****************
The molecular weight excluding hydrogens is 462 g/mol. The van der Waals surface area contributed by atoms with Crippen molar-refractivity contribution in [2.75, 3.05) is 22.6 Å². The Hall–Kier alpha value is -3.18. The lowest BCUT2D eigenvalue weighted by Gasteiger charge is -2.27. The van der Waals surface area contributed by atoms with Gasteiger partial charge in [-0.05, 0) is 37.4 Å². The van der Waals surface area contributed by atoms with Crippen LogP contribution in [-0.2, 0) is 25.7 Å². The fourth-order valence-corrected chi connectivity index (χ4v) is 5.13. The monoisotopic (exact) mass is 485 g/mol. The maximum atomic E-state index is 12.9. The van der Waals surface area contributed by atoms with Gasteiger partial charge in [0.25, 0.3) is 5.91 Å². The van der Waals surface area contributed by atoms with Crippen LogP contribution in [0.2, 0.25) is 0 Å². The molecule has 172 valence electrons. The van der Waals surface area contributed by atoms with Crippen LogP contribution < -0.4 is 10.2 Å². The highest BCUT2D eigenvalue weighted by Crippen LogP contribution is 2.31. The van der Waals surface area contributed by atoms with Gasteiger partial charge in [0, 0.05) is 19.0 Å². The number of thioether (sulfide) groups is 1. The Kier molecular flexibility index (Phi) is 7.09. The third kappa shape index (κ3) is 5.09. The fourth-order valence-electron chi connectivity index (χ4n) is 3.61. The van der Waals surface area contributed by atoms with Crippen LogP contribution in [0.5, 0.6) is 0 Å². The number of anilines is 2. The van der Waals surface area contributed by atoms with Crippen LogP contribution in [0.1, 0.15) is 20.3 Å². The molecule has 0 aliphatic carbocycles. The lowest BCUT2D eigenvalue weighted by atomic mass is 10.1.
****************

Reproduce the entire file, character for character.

The molecular weight excluding hydrogens is 462 g/mol. The van der Waals surface area contributed by atoms with Crippen molar-refractivity contribution in [2.75, 3.05) is 22.6 Å². The Hall–Kier alpha value is -3.18. The lowest BCUT2D eigenvalue weighted by Gasteiger charge is -2.27. The van der Waals surface area contributed by atoms with Gasteiger partial charge in [-0.05, 0) is 37.4 Å². The van der Waals surface area contributed by atoms with Crippen LogP contribution in [-0.2, 0) is 25.7 Å². The fourth-order valence-corrected chi connectivity index (χ4v) is 5.13. The monoisotopic (exact) mass is 485 g/mol. The maximum atomic E-state index is 12.9. The van der Waals surface area contributed by atoms with Gasteiger partial charge in [0.25, 0.3) is 5.91 Å². The van der Waals surface area contributed by atoms with Crippen LogP contribution in [0.2, 0.25) is 0 Å². The molecule has 172 valence electrons. The van der Waals surface area contributed by atoms with Crippen LogP contribution < -0.4 is 10.2 Å². The highest BCUT2D eigenvalue weighted by Crippen LogP contribution is 2.31. The van der Waals surface area contributed by atoms with Gasteiger partial charge in [0, 0.05) is 19.0 Å². The number of thioether (sulfide) groups is 1. The Kier molecular flexibility index (Phi) is 7.09. The third kappa shape index (κ3) is 5.09. The fourth-order valence-electron chi connectivity index (χ4n) is 3.61. The van der Waals surface area contributed by atoms with Crippen LogP contribution in [0.5, 0.6) is 0 Å². The number of anilines is 2. The van der Waals surface area contributed by atoms with Crippen LogP contribution in [0.1, 0.15) is 20.3 Å². The molecule has 0 aliphatic carbocycles. The lowest BCUT2D eigenvalue weighted by atomic mass is 10.1.